The GNA tried to coax Haftar under its control by naming him chief of the army if he recognised its authority, but to no avail; Haftar and his external backers – primarily Egypt,  Russia, and the UAE – were dead-set on complete control of the entire country. In April 2019, Haftar announced he would conquer Tripoli from the GNA to head off UN-sponsored reconciliation talks, an offensive that prompted Turkey to massively increase support for the GNA.

In May, thousands of Syrian mercenaries, scores of Turkish advisors and armed Turkish drones undid more than a year of LNA victories in a week, sending LNA forces reeling back from the outskirts of Tripoli and also retaking various other western Libyan towns. The current rout of the LNA may continue as an emboldened GNA and Turkey press their advantage. Erdogan himself announced that the Turkish offensive would not end until Sirte was recaptured and the Al Jufra airbase – where Russia recently flew over a dozen fighter jets for a planned escalation – was retaken. Despite renewed political talks as a result of Turkey’s victory, the future of Libya is only ever likely to be decided on the battlefield, which is why both sides are reinforcing their positions and preparing for the next escalation.

Israeli interests: Gas

In January, Israel, Cyprus, and Greece signed a deal to construct the EastMed pipeline, which would carry Israeli gas to the European Union. The corollary of this deal was the recognition of sovereign control by Cyprus of its territorial waters and gas deposits, something Turkey and the unrecognised Turkish Republic of Northern Cyprus – the part of Cyprus that Turkey continues to occupy – obviously rejected. Turkey and the GNA had earlier signed a rather absurd deal delimiting maritime boundaries that essentially gave Turkey free rein in the Mediterranean.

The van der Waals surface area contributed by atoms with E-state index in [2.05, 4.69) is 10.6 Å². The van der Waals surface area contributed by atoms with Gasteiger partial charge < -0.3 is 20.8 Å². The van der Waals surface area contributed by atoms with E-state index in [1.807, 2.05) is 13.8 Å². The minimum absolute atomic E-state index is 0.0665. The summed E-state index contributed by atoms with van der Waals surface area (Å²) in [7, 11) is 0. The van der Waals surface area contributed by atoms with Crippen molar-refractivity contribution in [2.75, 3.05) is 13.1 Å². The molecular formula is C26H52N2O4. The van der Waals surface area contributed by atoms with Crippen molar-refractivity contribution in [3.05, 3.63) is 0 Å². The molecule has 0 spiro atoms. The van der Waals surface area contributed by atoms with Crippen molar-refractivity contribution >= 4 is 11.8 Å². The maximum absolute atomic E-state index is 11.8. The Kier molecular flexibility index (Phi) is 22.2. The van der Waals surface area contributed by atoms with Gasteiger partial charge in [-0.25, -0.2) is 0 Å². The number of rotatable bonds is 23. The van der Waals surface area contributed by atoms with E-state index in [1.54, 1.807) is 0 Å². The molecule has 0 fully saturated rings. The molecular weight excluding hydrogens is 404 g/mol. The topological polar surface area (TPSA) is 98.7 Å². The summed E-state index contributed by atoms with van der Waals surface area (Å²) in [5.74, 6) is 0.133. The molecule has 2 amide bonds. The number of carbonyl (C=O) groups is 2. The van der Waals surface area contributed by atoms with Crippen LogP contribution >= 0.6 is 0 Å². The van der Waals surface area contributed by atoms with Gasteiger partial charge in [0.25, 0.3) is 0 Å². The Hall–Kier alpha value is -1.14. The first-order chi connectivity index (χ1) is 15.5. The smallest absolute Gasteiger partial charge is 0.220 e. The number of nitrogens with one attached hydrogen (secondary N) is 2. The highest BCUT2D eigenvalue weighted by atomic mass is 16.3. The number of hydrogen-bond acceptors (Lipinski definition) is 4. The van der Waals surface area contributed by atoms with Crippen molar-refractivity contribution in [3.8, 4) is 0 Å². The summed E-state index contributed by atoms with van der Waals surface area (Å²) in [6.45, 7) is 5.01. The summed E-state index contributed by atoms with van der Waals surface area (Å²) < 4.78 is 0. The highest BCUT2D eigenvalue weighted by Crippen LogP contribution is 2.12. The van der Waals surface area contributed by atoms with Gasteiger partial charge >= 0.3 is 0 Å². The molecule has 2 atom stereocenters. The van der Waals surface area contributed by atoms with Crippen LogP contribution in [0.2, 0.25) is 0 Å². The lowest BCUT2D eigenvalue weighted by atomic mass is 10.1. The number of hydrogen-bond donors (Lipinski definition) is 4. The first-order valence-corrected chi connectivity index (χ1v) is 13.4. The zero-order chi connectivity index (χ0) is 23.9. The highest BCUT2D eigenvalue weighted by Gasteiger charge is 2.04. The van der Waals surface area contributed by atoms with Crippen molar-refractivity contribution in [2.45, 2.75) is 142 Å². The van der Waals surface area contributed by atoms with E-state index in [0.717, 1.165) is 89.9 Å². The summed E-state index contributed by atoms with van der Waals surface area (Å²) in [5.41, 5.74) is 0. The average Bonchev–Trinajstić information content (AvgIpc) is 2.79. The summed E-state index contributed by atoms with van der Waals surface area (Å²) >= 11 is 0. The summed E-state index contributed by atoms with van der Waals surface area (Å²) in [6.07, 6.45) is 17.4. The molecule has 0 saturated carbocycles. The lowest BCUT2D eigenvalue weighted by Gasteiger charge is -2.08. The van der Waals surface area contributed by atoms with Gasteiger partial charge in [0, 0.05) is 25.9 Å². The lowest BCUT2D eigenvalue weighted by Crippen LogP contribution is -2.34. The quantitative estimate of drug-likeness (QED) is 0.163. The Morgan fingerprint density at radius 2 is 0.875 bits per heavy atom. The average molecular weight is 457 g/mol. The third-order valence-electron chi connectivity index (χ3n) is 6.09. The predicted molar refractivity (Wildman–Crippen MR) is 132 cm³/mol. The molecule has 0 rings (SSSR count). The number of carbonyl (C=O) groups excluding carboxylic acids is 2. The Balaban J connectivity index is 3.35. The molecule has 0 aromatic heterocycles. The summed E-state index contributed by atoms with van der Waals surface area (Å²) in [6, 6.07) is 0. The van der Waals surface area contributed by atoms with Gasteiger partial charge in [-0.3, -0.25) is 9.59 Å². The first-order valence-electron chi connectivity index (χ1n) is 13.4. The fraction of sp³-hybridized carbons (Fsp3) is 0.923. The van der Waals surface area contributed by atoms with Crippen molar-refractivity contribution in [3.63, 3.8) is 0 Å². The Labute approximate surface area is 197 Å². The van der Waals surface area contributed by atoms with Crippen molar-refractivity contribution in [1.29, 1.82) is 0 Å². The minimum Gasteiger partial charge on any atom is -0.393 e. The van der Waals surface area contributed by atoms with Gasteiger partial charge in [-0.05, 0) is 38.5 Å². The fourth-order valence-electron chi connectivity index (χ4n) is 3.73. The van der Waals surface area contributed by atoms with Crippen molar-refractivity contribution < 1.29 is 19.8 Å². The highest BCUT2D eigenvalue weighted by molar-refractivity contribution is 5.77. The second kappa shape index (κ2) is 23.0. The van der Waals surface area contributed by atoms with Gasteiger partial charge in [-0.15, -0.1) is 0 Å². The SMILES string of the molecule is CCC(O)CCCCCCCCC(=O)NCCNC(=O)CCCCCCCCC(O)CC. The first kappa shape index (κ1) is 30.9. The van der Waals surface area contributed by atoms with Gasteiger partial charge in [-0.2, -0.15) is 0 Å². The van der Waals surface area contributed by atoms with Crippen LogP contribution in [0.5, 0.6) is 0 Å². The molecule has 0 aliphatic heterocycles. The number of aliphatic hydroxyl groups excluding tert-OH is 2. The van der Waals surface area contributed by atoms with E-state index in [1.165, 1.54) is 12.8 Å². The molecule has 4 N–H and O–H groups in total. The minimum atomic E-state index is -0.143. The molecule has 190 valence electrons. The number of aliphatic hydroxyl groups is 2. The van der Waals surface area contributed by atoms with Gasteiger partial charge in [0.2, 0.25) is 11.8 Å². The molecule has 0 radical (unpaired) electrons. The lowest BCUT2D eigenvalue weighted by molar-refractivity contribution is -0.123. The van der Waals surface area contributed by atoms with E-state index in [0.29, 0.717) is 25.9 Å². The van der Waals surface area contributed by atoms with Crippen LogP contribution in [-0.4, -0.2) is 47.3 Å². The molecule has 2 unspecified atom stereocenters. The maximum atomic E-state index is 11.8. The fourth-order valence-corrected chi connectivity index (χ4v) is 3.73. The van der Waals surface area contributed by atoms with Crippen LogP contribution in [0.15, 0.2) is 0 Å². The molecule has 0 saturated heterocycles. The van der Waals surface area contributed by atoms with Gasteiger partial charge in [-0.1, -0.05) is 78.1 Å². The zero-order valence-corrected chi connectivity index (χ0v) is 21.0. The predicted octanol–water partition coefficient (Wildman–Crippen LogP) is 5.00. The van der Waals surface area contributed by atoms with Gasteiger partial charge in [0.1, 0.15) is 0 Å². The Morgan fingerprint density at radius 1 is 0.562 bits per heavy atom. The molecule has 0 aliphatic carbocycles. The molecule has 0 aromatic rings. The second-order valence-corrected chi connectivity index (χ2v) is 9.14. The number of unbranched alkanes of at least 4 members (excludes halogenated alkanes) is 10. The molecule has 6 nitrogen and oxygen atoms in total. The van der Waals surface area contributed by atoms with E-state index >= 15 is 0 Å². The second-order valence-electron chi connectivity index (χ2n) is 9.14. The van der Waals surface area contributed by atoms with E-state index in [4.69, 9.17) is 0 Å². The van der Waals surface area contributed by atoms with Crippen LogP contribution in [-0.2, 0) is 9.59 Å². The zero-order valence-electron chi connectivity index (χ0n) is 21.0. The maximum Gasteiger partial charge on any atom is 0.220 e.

The area covered by Turkey’s maritime deal with the GNA, allowing it to block the EastMed pipeline (Source: The Investigative Journal)

At the time, Turkish President Recep Tayyip Erdogan was clear about his intentions, announcing “With this new agreement between Turkey and Libya, we can hold joint exploration operations in these exclusive economic zones that we determined. There is no problem. Other international actors cannot carry out exploration operations in these areas Turkey drew [up] with this accord without getting permission. Greek Cyprus, Egypt, Greece and Israel cannot establish a gas transmission line without first getting permission from Turkey.”

Israel’s then-Energy Minister Yuval Steinitz told Reuters “We are ready to discuss some kind of cooperation, energy cooperation, also with the Turks. We are not against the Turks but we are very much in favor of the EastMed gas pipeline project.”

In response, a five-nation alliance consisting of Egypt, the UAE, Greece, Cyprus and France condemned Turkey’s drilling in Cypriot waters and general conduct in the Mediterranean and Libya. The US has also condemned Turkey’s Mediterranean moves and has moved to strengthen Israel, Greece and Cyprus to counter them, while both President Donald Trump and his Secretary of State Mike Pompeo having berated Turkey and the GNA for their victory against Haftar and called for an immediate ceasefire.  Both NATO and the European Union have naval missions – Sea Guardian and IRINI – ostensibly intended to enforce the UN arms embargo on Libya but which effectively interdict Turkish support for the GNA (Haftar’s weapons mostly come overland via Egypt or by air from the UAE and Russia).

Israel has a strategic interest in ensuring the success of the anti-Turkey coalition to facilitate the EastMed pipeline, among other reasons, in the face of Ankara’s use of its relationship with the GNA to lend weight to its energy policy in the Mediterranean.

Israeli interests: Terrorism and Security

It is very likely that the Brotherhood-friendly GNA will quickly move to establish contact with Hamas, as neighbouring Tunisia did after the democratic rise of Brotherhood-linked political parties in that country. In contrast, the LNA, which is backed by Israel’s Arab allies, has made clear it would like Libya to be an Israeli ally. For Jerusalem, this would clearly be preferable to a Hamas-aligned, anti-Israel government.